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Can lightweight rescuers adequately perform CPR according to 2010 resuscitation guideline requirements?
  1. Asta Krikscionaitiene1,
  2. Kestutis Stasaitis1,
  3. Milda Dambrauskiene2,
  4. Zilvinas Dambrauskas3,
  5. Egle Vaitkaitiene4,
  6. Paulius Dobozinskas1,
  7. Dinas Vaitkaitis1
  1. 1Crises Research Centre, Department of Emergency and Disaster Medicine, Lithuanian University of Health Sciences, Kaunas, Lithuania
  2. 2Hospital of Lithuanian University of Health Sciences, Kaunas, Lithuania
  3. 3Department of Surgery, Laboratory of Surgical Gastroenterology, Institute for Digestive Research Lithuanian University of Health Sciences, Kaunas, Lithuania
  4. 4Department of Emergency and Disaster Medicine, Lithuanian University of Health Sciences, Kaunas, Lithuania
  1. Correspondence to Dr Zilvinas Dambrauskas, Department of Surgery, Lithuanian University of Health Sciences, Eiveniu 2, Kaunas LT-50009, Lithuania; zilvinas.dambrauskas{at}gmail.com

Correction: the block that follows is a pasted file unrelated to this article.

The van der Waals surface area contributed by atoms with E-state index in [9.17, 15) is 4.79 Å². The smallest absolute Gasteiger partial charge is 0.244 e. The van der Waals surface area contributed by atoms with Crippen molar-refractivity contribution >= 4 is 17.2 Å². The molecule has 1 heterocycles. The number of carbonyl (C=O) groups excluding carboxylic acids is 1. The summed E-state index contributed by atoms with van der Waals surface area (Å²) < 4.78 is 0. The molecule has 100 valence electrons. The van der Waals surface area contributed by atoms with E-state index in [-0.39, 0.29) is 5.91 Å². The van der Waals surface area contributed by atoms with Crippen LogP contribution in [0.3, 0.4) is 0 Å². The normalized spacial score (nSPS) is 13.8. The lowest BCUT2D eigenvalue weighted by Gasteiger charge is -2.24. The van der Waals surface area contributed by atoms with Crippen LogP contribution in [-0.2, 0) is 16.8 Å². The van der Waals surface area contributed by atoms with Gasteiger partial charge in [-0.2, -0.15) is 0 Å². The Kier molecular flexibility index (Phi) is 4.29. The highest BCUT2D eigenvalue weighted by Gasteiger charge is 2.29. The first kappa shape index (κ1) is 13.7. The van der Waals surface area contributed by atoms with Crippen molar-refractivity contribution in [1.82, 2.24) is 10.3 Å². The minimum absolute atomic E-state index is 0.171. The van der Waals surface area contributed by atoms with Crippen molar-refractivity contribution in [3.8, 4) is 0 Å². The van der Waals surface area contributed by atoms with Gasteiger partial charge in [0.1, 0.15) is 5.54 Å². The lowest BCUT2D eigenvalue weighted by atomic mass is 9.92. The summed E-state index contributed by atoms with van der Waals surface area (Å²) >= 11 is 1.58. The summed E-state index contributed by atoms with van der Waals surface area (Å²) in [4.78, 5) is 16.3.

Abstract

Aim To evaluate associations between rescuers' anthropometric characteristics and chest compressions (CC) depth according to 2010 resuscitation guidelines.

Methods 186 medical and pharmacy students, never trained in basic life support (BLS) before, underwent video self-instruction training. The participants were asked to perform a BLS test on a manikin connected to a PC for 6 min immediately after training, and the quality of the cardiopulmonary resuscitation (CPR) skills was evaluated.

Results Women with body weights less than 56 kg were 6.29 times more likely to produce insufficient CCs than women weighing 56–62.7 kg, and 4.72 times more likely to produce insufficient CCs compared with women weighing more than 62.7 kg.

Conclusions Lightweight rescuers may have difficulty achieving the full compression depth of 5–6 cm required by new resuscitation guidelines. These rescuers require special attention during CPR training, with an emphasis on correct body positioning and use of body weight for CCs.

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Footnotes

  • Competing interests None.

  • Ethics approval The study was approved by the Regional Ethics Committee based at Lithuanian University of Health Sciences (Protocol No. BC-MF-188/2011).

  • Provenance and peer review Not commissioned; internally peer reviewed.

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